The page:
Dr David Jukes, The University of Reading, UK

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Food Law News - UK - 2017

FSA News Item, 17 August 2017

EGGS – FSA: Update on Fipronil in eggs

We continue our urgent work to trace egg products which might contain Fipronil. In most cases the identified products were past their expiry date but those remaining are being withdrawn immediately. Today we have updated our withdrawal list with 14 additional products that are still within their shelf life. Most of these products have been distributed to food manufacturers and catering outlets.

It remains very unlikely that there is any risk to public health, but as Fipronil is not authorised for use in food producing animals we are tracking down implicated food products and ensuring that they are removed from sale.

The egg in these foods may have been supplied from affected farms in the Netherlands before the blocks on these farms were imposed. It was incorporated into processed foods; fresh eggs on sale in the UK remain unaffected. Most of the additional egg products that have been identified were imported into the UK in liquid form so it is no longer practicable to provide a figure in terms of whole eggs, however, it remains the case that the egg we have identified represents only a fraction of a single percentage of the eggs we consume in the UK every year.

85% of the eggs we eat in the UK are laid here. As a precaution, UK eggs are being tested for the presence of Fipronil, and all initial results have been clear.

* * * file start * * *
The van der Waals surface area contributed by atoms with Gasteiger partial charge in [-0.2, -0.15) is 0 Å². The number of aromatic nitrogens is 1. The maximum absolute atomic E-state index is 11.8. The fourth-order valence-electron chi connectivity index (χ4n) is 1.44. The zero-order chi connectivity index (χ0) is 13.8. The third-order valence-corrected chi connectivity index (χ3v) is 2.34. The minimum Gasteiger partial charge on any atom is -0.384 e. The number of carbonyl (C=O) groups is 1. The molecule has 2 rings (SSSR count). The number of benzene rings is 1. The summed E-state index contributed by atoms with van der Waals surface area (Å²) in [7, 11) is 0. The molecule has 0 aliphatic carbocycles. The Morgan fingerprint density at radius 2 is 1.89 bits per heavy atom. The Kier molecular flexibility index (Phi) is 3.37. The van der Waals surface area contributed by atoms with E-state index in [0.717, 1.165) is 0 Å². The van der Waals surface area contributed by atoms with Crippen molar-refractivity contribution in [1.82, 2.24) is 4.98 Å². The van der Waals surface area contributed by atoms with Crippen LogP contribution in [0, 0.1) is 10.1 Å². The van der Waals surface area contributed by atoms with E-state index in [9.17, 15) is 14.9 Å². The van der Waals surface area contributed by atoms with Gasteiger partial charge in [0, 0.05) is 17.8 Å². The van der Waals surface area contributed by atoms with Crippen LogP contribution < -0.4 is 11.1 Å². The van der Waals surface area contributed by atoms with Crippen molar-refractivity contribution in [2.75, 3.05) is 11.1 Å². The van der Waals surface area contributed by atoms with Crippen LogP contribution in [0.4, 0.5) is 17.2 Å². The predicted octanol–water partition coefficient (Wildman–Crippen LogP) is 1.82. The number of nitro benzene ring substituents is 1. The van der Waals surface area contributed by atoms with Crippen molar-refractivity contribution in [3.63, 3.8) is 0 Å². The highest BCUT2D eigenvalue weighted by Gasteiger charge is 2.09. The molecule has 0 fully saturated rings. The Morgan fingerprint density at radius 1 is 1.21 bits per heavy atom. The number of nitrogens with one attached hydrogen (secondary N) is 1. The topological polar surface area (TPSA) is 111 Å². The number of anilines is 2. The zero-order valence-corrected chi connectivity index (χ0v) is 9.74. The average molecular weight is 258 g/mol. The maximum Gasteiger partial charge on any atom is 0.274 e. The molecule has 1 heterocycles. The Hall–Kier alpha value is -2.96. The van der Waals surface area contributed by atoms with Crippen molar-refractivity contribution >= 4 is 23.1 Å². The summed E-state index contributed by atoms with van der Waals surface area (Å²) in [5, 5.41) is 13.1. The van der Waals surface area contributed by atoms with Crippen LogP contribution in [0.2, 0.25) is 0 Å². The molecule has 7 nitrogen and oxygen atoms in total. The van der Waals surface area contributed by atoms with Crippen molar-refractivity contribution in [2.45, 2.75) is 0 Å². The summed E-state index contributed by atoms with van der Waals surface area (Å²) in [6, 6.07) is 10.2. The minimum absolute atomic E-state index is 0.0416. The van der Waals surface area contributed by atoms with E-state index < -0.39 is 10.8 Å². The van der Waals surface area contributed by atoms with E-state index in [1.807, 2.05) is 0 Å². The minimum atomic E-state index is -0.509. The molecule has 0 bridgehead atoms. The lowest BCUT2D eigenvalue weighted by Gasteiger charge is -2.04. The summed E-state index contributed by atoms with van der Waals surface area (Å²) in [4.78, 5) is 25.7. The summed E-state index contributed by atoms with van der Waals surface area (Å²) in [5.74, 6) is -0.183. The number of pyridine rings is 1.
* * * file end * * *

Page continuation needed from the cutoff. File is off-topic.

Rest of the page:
New information from the European authorities and from the UK food industry is helping us to find implicated products quickly. Investigations are ongoing, and we will continue to publish updates on a regular basis.

Heather Hancock, Chairman of the Food Standards Agency said: “Our advice remains clear - there’s no need to change how you buy or consume eggs. We are responding very quickly to any new information, to ensure that any products left that contain egg from the affected farms is withdrawn immediately. We're doing this because Fipronil is not authorised for use in food producing animals, not because we are concerned about any risk to health.”

Professor Alan Boobis, Chair of the independent Committee on Toxicity said: “Even at the highest level found, consumption of one or two meals containing these eggs in a day would not pose a danger. It is very unlikely that anyone in the UK would have been exposed to anything close to this, and there is no reason for consumers to be concerned."

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